The New York Times
By Pooja Lakshmin
May 29, 2020
New and expecting moms are facing pandemic-related fears on top of social isolation.
After going through a harrowing bout of postpartum depression with her first child, my patient, Emily, had done everything possible to prepare for the postpartum period with her second. She stayed in treatment with me, her perinatal psychiatrist, and together we made the decision for her to continue Zoloft during her pregnancy. With the combination of medication, psychotherapy and a significant amount of planning, she was feeling confident about her delivery in April. And then, the coronavirus hit.
Emily, whose name has been changed for privacy reasons, called me in late-March because she was having trouble sleeping. She was up half the night ruminating about whether she’d be able to have her husband with her for delivery and how to manage taking care of a toddler and a newborn without help. The cloud that we staved off for so long was returning, and Emily felt powerless to stop it.
Postpartum depression and the larger group of maternal mental health conditions called perinatal mood and anxiety disorders are caused by neurobiological factors and environmental stressors. Pregnancy and the postpartum period are already vulnerable times for women due in part to the hormonal fluctuations accompanying pregnancy and delivery, as well as the sleep deprivation of the early postpartum period. Now, fears about the health of an unborn child or an infant and the consequences of preventive measures, like social distancing, have added more stress.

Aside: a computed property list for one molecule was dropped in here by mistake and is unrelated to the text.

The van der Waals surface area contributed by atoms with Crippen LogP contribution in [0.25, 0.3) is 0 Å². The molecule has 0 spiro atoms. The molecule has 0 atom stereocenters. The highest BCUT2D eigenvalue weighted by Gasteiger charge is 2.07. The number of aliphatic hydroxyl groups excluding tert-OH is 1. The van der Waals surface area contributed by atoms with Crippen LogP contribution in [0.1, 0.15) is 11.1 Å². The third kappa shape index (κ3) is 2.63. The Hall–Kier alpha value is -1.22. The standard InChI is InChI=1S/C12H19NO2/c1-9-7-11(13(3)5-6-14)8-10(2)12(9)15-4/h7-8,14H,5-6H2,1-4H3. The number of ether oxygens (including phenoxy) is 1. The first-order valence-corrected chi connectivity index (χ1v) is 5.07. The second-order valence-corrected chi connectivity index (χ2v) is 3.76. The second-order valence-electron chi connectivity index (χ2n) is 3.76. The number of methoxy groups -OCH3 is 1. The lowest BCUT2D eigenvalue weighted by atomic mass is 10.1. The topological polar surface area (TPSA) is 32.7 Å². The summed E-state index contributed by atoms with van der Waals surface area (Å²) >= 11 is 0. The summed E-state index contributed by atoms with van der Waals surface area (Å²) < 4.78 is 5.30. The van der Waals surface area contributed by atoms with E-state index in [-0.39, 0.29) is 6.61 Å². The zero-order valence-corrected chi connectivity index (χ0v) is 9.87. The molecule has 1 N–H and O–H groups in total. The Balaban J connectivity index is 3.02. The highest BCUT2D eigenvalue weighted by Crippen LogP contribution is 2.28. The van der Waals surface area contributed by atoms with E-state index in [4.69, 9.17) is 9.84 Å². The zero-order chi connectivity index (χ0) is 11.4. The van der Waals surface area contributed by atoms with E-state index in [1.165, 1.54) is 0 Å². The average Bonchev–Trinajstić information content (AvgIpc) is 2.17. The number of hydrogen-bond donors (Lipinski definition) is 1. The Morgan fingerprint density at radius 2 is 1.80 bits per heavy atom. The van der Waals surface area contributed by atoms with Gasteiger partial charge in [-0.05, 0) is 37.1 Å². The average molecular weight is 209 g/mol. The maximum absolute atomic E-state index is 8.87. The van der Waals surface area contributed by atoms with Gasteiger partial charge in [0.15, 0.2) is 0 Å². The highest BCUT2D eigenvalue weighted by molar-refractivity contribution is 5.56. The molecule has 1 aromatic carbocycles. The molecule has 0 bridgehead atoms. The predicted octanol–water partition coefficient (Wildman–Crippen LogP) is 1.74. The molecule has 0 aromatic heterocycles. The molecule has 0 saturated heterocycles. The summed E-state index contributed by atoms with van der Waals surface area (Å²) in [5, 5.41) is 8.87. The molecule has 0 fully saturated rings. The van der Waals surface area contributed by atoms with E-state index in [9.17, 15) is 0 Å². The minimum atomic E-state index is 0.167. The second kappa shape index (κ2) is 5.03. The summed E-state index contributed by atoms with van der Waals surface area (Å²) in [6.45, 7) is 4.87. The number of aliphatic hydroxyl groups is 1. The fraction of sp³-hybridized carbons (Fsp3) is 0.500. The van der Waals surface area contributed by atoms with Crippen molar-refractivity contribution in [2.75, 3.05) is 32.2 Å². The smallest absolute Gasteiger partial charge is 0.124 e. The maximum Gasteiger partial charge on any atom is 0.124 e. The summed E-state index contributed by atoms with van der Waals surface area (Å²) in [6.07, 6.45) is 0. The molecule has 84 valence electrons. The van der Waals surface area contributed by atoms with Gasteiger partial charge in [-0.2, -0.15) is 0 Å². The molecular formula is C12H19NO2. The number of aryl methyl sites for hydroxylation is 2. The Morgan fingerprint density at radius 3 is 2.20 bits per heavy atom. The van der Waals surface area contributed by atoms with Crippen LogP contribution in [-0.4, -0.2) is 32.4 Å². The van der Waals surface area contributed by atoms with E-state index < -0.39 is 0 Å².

As a psychiatrist who specializes in taking care of pregnant and postpartum women, I’ve seen an increase in intrusive worry, obsessions, compulsions, feelings of hopelessness and insomnia in my patients during the coronavirus pandemic. And I’m not alone in my observations: Worldwide, mental health professionals are concerned. A special editorial in a Scandinavian gynecological journal called attention to the psychological distress that pregnant women and new mothers will experience in a prolonged global pandemic. A report from Zhejiang University in China detailed the case of a woman who contracted Covid-19 late in her pregnancyand developed depressive symptoms. In the United States, maternal mental health experts have also described an increase in patients with clinical anxiety.
In non-pandemic times, as many as 14 percent of women will suffer from pregnancy-related anxiety, which refers to fears that women have about their own health and their baby’s over the course of pregnancy and delivery, and up to 20 percent of women will experience postpartum depression.
Samantha Meltzer-Brody, M.D., M.P.H., who is the chair of the department of psychiatry at the University of North Carolina at Chapel Hill and the director of the Center for Women’s Mood Disorders, said, “The natural vulnerability of this major life transition is exacerbated when you just have sort of global anxiety, and things like going to the grocery store to pick up diapers suddenly become a much more anxiety-producing event than it ever was before.”
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Dr. Meltzer-Brody explained that the higher levels of stress in perinatal women increase their risk for developing a clinical disorder, such as perinatal depression or anxiety.
In my clinical practice and in a Covid-19 maternal well-being groupI co-founded, women have voiced their fears about a number of possible distressing scenarios: delivering without a support person; being one of the 15 percent of pregnant women who is asymptomatic for Covid-19 and facing possible infant separation; and recovering during a postpartum period without the help of family or friends to provide support. There’s also grief about the loss of a hopeful time that was meant to be celebrated with loved ones.
Pregnant women and new mothers must also deal with the constant low-grade panic that comes with making decisions that have no specific medical guidelines, such as: What should I do if I have other kids at home and the only person who can help me is a grandparent who is at high risk? What kind of precautions should I take if my partner is a health care worker? Is it OK to send my kid back to day care? Without clear right answers, the mental load of these decisions defaults to mothers.